City of Piedmont

Frontrunner: City of Piedmont

City of Piedmont Focuses on Residential Retrofits in its First-Ever Reach Code


The City of Piedmont, once known as ‘The City of Millionaires,’ today is a lively community located in the Oakland Hills overlooking the San Francisco Bay. Home to 11,000 residents, the City is highly residential with large, established single-family homes on quiet, tree-lined streets. When the City adopted the second version of its Climate Action Plan in 2018, it set an ambitious goal of reducing its greenhouse gas emissions by 40% by 2030 and culminating in an 80% reduction by 2050. Because the City and its residents already receive most of its electricity from renewable resources, the sustainability team began to seek out other approaches to continue progressing toward the CAP goals.

Residential Retrofits Become the Focus

Given the highly built out state of the City’s neighborhoods, as well as the fact that most homes are single-family and of older vintages, City staff began to explore opportunities to advance electrification of these existing homes.  The team conducted extensive outreach with City residents over the course of several weeks in early 2020. A town hall forum in late January was followed by four additional workshops during which residents, business owners, contractors and other stakeholders provided feedback.

View of Piedmont City Hall
The City of Piedmont, located in the Oakland Hills, is home to 11,000 residents. Photo courtesy of City of Piedmont.

Additionally, City staff conducted a public survey, gathering responses via online forms. All the feedback was incorporated into the policy development process. Once proposed ordinances were developed, City staff engaged an opinion research firm to conduct a random-sample public survey in June 2020 to assess community opinion. This revealed strong support for the proposed measures. A second public survey conducted in late 2020 confirmed the same level of support.

Speaking of the widespread public support for the measures, Sustainability Manager Alyssa Dykman said, “We were committed to capturing a comprehensive reflection of perspectives from the community and were gratified at the strong support, consistently ranging around two-thirds of survey participants. The City of Piedmont is moving toward achieving its CAP goals with the community expressing its agreement.”

A Detailed Look at the Measures

The Piedmont City Council adopted the proposed measures on February 1, 2021. These measures were comprised of the following requirements:

Ordinance 750 N.S.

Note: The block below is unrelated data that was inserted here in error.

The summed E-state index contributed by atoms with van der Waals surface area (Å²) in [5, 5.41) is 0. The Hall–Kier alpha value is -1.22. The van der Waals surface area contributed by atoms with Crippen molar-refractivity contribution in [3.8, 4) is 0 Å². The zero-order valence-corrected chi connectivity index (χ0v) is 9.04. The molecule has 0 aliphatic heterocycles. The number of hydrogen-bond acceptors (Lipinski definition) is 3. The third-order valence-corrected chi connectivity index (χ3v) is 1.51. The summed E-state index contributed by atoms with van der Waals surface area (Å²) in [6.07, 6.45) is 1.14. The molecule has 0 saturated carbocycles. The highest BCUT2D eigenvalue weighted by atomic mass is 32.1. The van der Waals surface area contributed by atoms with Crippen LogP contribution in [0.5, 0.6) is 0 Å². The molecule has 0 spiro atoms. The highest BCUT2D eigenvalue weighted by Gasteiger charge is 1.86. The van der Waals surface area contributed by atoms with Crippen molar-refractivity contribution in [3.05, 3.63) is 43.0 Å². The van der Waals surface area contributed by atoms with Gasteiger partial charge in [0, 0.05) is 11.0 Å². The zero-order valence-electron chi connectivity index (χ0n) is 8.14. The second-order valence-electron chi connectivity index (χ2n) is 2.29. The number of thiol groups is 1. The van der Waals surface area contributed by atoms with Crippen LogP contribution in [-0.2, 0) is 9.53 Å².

• Newly constructed low-rise residential buildings, including new detached accessory dwelling units (ADUs), must use all electric building appliances.
  • Projects proposing an entire new upper level on a low-rise residential building, or that increase a low-rise residential building’s total roof area by 30% or more, are required to install solar panels on the roof.
  • A renovation project on a low-rise residential building that costs $25,000 or more, requires the applicant to choose one item from a menu of energy efficient insulation or heating system electrification improvements (see list below). A renovation project that costs $100,000 or more requires inclusion of two items.
  • Electrical panel upgrades must include capacity in the panel to accommodate future electrification of all appliances in the residence.
  • Kitchen or laundry area renovations must include electrical outlets for future appliance installation.

Ordinance 751 N.S.

  • At point of listing for sale of a property, a report from a Home Energy Audit or Home Energy Score (homeowner’s choice) must be provided to potential buyers and submitted to the City - unless the residential building was constructed in the past 10 years.

The menu of improvements includes a range of energy-efficient measures, including:

  • Installation of R-38 attic insulation and air duct sealing practices
  • Installation of R-19 insulation for raised floor assemblies
  • Installation of R-3 insulation on all accessible hot water piping and low flow water fixtures
  • Installation of LED lamps and vacancy sensors
  • Replacement of gas furnace with electric heat pump system
  • Replacement of gas water heater with heat pump water heater
  • Implementation of one or more recommendations from a Home Energy Score or Home Energy Audit completed within the past five years

Moving into the Implementation Phase

Ordinance 751 N.S. containing the requirement for a Home Energy Audit or Home Energy Score became effective in March 2021, while Ordinance 750 N.S. became effective in June. Dykman notes that while there is not too much data yet, the number of building permits is approximately equal to those before adoption. Similarly, the number of Home Energy Scores or Audits submitted to the city to date demonstrate the continued need for ongoing attention to energy efficiency practices.

The City maintains a robust webpage of resources for residents and contractors, including FAQs, checklists and information about rebates and other incentives.

Piedmont Climate Action Plan and compliance tools


Comprehensive webpage containing ordinance adoption history, resources and information on financial incentives.

California Energy Commission Docket Log:

First Reading Staff Report

Second Reading Staff Report

Ordinance 750 N.S.

Ordinance 751 N.S.

Piedmont Climate Action Plan 2.0

Other Frontrunners

  • SDGE - A Sempra Energy Utility
  • Southern California Edison - An EDISON INTERNATIONAL® Company
  • PG&E Corporation

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